When it comes to the decentralized web, decentralization has always been a source of contention. Some believe that the decentralized web is truly decentralized, while others believe that it is unrealistic. To be honest, I believe in second thoughts as well. One of the primary reasons for this is that decentralized web infrastructure continues to rely heavily on centralized infrastructure. Many DAPPs are still hosted on servers provided by major cloud providers such as Amazon and Google, as I mentioned in my previous article.

I saw HIP 68 recommended on Helium’s Github a while ago, and it inspired me to write this article. There was a section in HIP 68 that suggested running the Meson Network CDN nodes on Helium hotspots. I’ll explain why, this is a very sound idea.

Note 1: All opinions expressed in this article are my personal opinions. I’d like to state right away that this article is also about missing pieces of some Web3 projects. But that doesn’t mean I don’t like them. I support and appreciate every project working to decentralize the internet. I believe they will overcome the issues mentioned here.

Let’s get started.

Why Helium?

Why does integrating Meson into the Helium network make more sense when there are such good and decentralized server/node infrastructure examples like Akash and Flux available today?

The two biggest players in the decentralized cloud industry are Akash and Flux. They’re doing an excellent job of developing the decentralized clouds. However, there are some parts that I believe are missing. They have a long way to go in terms of distribution, despite how good they are at decentralization.

Flux Providers

There are three basic types of providers in Akash and Flux.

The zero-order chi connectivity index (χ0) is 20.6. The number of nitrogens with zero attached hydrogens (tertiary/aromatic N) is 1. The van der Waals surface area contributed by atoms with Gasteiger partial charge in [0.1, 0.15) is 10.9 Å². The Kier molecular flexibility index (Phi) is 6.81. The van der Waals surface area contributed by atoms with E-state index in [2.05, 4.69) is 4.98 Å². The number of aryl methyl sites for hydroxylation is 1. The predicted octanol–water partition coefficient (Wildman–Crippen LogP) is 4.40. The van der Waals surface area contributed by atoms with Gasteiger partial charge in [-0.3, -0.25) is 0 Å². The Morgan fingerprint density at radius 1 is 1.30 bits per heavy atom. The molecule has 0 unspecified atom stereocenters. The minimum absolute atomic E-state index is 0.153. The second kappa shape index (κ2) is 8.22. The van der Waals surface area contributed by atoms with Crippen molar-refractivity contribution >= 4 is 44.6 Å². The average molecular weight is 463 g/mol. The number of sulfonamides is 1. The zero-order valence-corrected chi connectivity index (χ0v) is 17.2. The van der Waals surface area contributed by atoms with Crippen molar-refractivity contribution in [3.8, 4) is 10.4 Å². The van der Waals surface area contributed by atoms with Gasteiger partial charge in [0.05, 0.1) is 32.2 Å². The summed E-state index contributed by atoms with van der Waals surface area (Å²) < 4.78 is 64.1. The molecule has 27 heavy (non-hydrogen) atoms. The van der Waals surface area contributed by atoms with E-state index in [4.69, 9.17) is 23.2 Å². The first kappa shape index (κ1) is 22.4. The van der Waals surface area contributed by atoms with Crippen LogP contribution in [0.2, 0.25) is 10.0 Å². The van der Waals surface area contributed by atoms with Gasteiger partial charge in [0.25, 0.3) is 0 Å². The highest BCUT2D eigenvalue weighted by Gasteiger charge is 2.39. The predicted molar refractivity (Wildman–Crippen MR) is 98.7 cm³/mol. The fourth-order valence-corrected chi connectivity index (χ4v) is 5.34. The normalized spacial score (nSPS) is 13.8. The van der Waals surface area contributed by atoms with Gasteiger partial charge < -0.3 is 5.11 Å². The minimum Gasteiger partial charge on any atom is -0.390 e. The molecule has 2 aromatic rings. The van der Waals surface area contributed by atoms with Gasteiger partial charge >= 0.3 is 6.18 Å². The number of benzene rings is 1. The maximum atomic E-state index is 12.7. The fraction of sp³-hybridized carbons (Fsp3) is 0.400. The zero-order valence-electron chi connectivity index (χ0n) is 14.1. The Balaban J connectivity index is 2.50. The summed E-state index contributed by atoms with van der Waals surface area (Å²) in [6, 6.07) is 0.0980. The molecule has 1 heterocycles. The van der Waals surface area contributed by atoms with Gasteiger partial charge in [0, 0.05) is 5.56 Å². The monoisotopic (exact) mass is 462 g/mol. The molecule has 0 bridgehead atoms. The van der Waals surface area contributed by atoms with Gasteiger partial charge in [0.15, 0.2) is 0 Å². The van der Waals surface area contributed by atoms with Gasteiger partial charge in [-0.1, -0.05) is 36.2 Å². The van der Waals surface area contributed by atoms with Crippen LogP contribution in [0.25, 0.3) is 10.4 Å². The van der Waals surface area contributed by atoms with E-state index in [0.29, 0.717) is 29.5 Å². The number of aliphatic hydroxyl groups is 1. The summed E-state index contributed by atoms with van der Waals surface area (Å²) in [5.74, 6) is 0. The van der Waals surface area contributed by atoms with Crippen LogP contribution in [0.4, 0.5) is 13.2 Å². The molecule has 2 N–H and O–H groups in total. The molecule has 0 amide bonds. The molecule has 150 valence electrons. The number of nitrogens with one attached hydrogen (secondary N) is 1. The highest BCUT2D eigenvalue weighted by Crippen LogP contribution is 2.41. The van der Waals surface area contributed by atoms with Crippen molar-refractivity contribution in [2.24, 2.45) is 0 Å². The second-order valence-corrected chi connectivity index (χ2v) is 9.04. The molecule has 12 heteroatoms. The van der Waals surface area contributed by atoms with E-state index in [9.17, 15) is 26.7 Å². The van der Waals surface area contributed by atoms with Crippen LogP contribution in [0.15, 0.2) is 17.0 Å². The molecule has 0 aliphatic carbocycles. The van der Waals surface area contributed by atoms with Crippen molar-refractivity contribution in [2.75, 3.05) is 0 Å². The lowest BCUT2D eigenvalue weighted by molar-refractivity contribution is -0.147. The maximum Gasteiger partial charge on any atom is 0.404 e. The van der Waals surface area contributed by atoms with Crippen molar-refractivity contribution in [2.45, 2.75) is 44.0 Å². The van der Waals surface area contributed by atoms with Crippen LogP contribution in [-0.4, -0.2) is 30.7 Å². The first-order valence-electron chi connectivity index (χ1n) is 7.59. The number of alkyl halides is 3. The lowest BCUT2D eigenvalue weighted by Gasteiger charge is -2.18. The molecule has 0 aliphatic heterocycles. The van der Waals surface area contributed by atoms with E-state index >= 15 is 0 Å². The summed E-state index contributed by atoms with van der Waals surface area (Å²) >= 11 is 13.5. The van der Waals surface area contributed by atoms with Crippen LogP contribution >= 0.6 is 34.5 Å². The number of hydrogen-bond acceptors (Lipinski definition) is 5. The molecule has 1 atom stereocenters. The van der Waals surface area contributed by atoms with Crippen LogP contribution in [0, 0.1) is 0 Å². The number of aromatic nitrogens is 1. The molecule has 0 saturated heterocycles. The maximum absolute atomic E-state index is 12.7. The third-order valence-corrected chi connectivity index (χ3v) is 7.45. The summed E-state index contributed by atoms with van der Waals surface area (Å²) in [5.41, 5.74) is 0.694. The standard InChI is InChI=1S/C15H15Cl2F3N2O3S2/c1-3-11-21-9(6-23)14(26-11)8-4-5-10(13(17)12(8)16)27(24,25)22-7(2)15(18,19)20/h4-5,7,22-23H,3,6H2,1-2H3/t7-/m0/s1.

Data centers

As their names indicate, data centers that provide the basic processing power are not much different from the data centers we are accustomed to.

Secondary market vendors

Secondary market vendors are users who sell computing power from major central cloud providers such as AWS, GCP, and Hetzner on Akash and Flux. While the processing power still comes from large central data centers, it is more decentralized as it is provided by a large number of users.

Home providers

It is the rarest but most valuable type of user. Home users contribute to the network with the servers they host in their own homes and play a major role in the decentralization of the network.

The first two types of providers provide the majority of the processing power in decentralized clouds. As far as I can see, Akash is currently working to increase home providers. One of these works was the Akash Supermini device. The Supermini can be thought of as a home server. This was a great idea, but unfortunately it’s been postponed for now.


Furthermore, these two decentralized cloud providers can only run Docker containers and do not offer IPv4 or IPv6 addresses.

What makes Helium unique?

Helium is inherently distributed. It’s not a good idea to put together and run a bunch of helium hotspot miners in one room. Each Helium hotspot must be at least 300 feet apart from the others. This ensures complete dispersion. As a result, the Helium Network has the potential to create sub-networks that operate in highly distributed networks.

Helium Map

What types of sub-networks are possible?

VPN, CDN, ping server and other sub-networks that require less processing power can be created. For the rest of this article, I’ll go over the Meson CDN example. Meson CDN is a promising project that aims to build a decentralized CDN for Web 3.0.

What are the advantages of running the Meson CDN on Helium nodes for the Helium network?